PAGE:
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     Kathey, et.al. This is a great subject for discussion so here goes
     my 2 cents. I will admit to my bias upfront for vascular sugery.
     Vascular surgeons are the end users of the information and its been
     my almost universal experience that in surgery based labs, the
     information is overall more useful that that coming out of the
     average radiology based lab. The surgeon needs more information
     than just a degree of stenosis. Certainly radiology based labs are
     not inherently bad and there are many good ones, particularly those
     with interventionalists who can effectively use the information we
     can provide. We work well with our radiologists. That bias
     admitted, here goes.

     You may be asking two questions. Is the Vascular Lab simply going
     to radiology administratively but otherwise stays intact? It would
     seem to me that the heart of the matter goes back to
     cros-straining (intended) This mythical beast arose from managers
     wanting to maximize efficiency and patient through-put with some
     emphasis added by certain Pew Commission recommendations regarding
     Allied Health. While in theory, a super sonographer who can do
     everything is very valuable, in most scenarios it is not that
     feasible in practice. In a hospital setting, workloads between
     "departments" tend to paralell each other, so when one department
     needs the help, the super sonographer is already swamped and unable
     to cross over. If one only regards efficiency, then this super
     sonographer is valuable in a small lab that does a wide variety of
     procedures. (Should they be doing a wide variety???)

     Lets look at a crosstraining scenario. I take an experienced RDMS
     sonographer and cross train them into vascular. Could we agree that
     it may take me perhaps 6 months? I will take that efficient
     productive sonographer and make them virtually non-productive for 3
     months and semi productive for 3 months, slower than an experienced
     person for maybe two years, and others need to absorb the work this
     person normally does in general ultrasound. I become half as
     productive for 6 months because I have to spend time training. This
     is a large financial gamble the employer takes and most managers I
     talk to have no concept of this. If all works well and all parties
     stay with the same employer for the next 5 years, this maybe makes
     sense. If someone leaves in two years, they likely lose significant
     money.

     Finally and most importantly, the issue is quality. I think it is
     not unreasonable to be a pure specialist. I am better at vascular
     than the super sonographer, I am faster, I am more efficient. As
     long as I can get enough work/hours/money, I am happy and the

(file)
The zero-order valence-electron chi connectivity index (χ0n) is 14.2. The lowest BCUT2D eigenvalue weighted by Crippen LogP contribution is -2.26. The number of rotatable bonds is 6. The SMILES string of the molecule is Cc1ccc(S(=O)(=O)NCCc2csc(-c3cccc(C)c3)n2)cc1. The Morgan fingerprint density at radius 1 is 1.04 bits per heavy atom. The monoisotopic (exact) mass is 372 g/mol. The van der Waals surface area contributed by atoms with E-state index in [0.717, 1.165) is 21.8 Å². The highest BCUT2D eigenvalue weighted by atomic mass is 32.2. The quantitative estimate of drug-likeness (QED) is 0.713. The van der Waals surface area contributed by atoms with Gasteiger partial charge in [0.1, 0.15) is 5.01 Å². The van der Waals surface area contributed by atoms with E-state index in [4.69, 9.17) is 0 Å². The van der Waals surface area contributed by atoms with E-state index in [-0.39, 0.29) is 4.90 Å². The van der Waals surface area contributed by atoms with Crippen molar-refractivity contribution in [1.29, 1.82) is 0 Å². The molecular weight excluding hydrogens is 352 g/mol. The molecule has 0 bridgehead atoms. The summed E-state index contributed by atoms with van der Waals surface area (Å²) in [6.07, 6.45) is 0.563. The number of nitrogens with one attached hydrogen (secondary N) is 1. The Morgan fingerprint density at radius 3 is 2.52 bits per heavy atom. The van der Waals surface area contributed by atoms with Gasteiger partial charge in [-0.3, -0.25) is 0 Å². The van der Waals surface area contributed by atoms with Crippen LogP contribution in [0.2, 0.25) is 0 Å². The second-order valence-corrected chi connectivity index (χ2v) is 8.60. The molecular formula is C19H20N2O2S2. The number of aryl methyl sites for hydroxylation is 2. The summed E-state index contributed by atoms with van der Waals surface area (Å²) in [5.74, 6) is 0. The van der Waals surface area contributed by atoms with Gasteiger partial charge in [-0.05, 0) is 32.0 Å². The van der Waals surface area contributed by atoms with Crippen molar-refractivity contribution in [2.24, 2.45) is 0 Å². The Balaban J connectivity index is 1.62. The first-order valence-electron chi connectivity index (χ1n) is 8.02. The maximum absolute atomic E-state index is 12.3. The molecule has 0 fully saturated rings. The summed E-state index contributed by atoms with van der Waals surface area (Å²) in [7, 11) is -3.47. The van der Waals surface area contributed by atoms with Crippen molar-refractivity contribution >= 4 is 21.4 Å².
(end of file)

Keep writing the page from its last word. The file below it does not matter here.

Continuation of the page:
employer has the best possible employee. I don't think I want my
     mother's calf veins scanned by a super sonographer who only does 3
     veins a week because they spend much of their time doing gall
     bladders, and whatever. How about fetal US? I want the person
     scanning my kid to be a specialist and only a specialist! I am a
     vascular technologist and I am crosstrained already. I look at
     arteries and veins in all parts of the body, lymph nodes, baker's
     cysts, kidneys, thyroids (many more thyroids than any general
     sonographer ever sees) etc.

     To roughly quote Bill Johnson "Cross training.....hell I am not a
     tennis shoe!"

     Ideally, I think that if we want to get into a larger "department"
     then a Sonography department, separate from radiology is the way to
     go. Include US, Vascular and Echo. Can you imagine, radiologists,
     sitting next to vascular surgeons, next to cardiologists....all in
     the same room, discussing a case?......Yeah that could happen.
     Those interested, please e-mail at the address below as I have some
     prime Florida real estate for sale. Really!

     Bill Schroedter
     Venice,Fl
     [log in to unmask]






______________________________ Reply Separator _________________________________
Subject: Combining services of vascular labs to Radiology
Author:  UVM Flownet <[log in to unmask]> at Internet
Date:    9/23/99 2:32 PM


Dear Flownet, This must be "in the air" as today, I have gotten two calls
about the benefits and disadvantages of combining vascular labs to Radiology
departments. I know this is a sensitive subject, but I am curious as to your
opinions, advice, pros and cons to this issue. I have worked in both arenas
and also during one of the mergers. I have my opinions, but would like some
objectivity. Is this another plan that looks good on paper, but leads to the
demise of well established practices? Let's hear it... Thanks for your help.
Kathy Palmieri, RVT
=============================================================
Kathleen Palmieri, RVT
Cardiovascular Technology Resources
Skaneateles, New York
http://www.krpaccreditation.com